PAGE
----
Californians have been besieged by ads, internet videos, and other media promoted by what appears to be a new crop of concerned citizens’ groups warning of the dire impacts of a supposed “hidden gas tax” on children, jobs, soccer moms, and low-income communities if the transportation fuels sector is forced to pay for its pollution beginning January 1. But, as a new report from NRDC shows, things are not what they seem.
The ads claim the harm will come if we don’t roll back California’s clean energy and climate laws, which are designed to hold oil companies (and the state’s other major polluters) accountable for their carbon emissions. NRDC took a closer look in “Unmasked: The Oil Industry Campaign to Undermine California’s Clean Energy Future Millions Spent on Front Groups, Lobbying, and Scare Tactics to Keep Californians Dependent on Oil.” Here’s what we found:
- At least eight front groups are being propped up by the oil industry; and
- The oil industry has funneled more than $70 million into advancing its agenda in California since 2009, according to figures released just last week. That’s more than $3,000 per hour spent on lobbying in Sacramento from July through September, alone.
Oil Front Groups Claim to Speak for Citizens
NRDC’s report shows how Chevron, ExxonMobil, Shell, ConocoPhillips, BP—all members of the Western States Petroleum Association (WSPA)—and other oil industry players are supporting a series of front groups masquerading as grassroots consumer groups or broad-based coalitions. They’re using them to spread an extensive disinformation campaign about the next phase of California’s groundbreaking Global Warming Solutions Act (AB 32) going into effect in January 2015 that requires pollution reductions from transportation fuels – which represent almost 40 percent of California’s greenhouse gas emissions.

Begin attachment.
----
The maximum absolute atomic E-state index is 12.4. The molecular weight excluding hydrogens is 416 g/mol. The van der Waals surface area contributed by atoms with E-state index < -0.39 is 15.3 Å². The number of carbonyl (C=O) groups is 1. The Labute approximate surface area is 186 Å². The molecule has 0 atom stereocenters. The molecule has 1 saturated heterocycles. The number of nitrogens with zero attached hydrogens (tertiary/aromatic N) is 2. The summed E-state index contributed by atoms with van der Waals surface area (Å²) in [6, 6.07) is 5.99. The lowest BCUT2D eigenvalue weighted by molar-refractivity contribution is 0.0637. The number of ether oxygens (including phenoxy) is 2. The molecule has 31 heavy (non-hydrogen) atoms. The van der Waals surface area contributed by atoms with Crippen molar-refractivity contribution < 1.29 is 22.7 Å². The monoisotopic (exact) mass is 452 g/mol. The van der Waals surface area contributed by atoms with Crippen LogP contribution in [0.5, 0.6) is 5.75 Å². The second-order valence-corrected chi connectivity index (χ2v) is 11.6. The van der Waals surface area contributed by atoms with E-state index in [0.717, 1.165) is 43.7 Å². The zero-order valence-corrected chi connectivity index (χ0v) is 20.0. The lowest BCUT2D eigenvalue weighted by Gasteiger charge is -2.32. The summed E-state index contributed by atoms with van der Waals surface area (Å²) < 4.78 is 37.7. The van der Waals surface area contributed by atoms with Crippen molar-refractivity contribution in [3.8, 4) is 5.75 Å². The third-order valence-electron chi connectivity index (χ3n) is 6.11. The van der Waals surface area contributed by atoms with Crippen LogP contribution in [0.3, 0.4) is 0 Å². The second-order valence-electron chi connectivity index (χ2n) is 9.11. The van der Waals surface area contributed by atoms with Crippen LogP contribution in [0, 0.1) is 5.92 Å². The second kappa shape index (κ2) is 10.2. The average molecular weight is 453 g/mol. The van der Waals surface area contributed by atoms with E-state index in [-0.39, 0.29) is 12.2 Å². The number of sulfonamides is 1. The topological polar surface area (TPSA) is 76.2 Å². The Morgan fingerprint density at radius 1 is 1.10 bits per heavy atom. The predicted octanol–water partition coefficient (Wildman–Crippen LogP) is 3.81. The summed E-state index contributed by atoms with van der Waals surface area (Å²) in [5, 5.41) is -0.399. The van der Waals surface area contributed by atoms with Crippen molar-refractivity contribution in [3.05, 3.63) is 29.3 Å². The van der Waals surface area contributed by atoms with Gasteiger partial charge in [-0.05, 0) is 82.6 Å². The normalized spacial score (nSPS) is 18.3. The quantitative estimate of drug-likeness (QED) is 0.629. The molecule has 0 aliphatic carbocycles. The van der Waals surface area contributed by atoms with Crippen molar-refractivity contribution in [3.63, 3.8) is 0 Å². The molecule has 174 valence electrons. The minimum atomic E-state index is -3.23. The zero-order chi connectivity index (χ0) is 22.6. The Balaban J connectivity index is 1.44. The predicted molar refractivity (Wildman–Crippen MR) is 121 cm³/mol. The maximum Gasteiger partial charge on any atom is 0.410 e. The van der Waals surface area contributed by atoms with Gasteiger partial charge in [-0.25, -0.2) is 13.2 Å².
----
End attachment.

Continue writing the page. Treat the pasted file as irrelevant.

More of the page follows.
The eight groups with links to the oil industry are:
- California Drivers Alliance--organized and funded by WSPA
- Fed Up at the Pump--organized and funded by the California Independent Oil Marketers Association (CIOMA)
- Fueling California--funded primarily by Chevron
- Californians for Affordable and Reliable Energy (CARE)-- members include WSPA, CIOMA, and the California Business Roundtable (of which Chevron is a member)
- Californians for Energy Independence aka “Californians for a Safe, Secure Energy Future”--Initial coalition included WSPA, California Independent Petroleum Association (CIPA), and Independent Oil Producers’ Agency
- CA Fuel Facts--A consumer-facing website run by WSPA
- Californians Against Higher Taxes--members include WSPA
- Californians Against Higher Oil Taxes--members include the California Business Roundtable (Chevron is a member)
A recent Bloomberg Businessweek article described the California Drivers Alliance campaign as “mirroring an oil industry claim” that AB 32 will “increase the cost of gas between 16¢ and 76¢ per gallon.” However, that allegation has been refuted as inaccurate and misleading both by the California Air Resources Board—the state agency implementing many of California’s climate policies—and by energy market experts.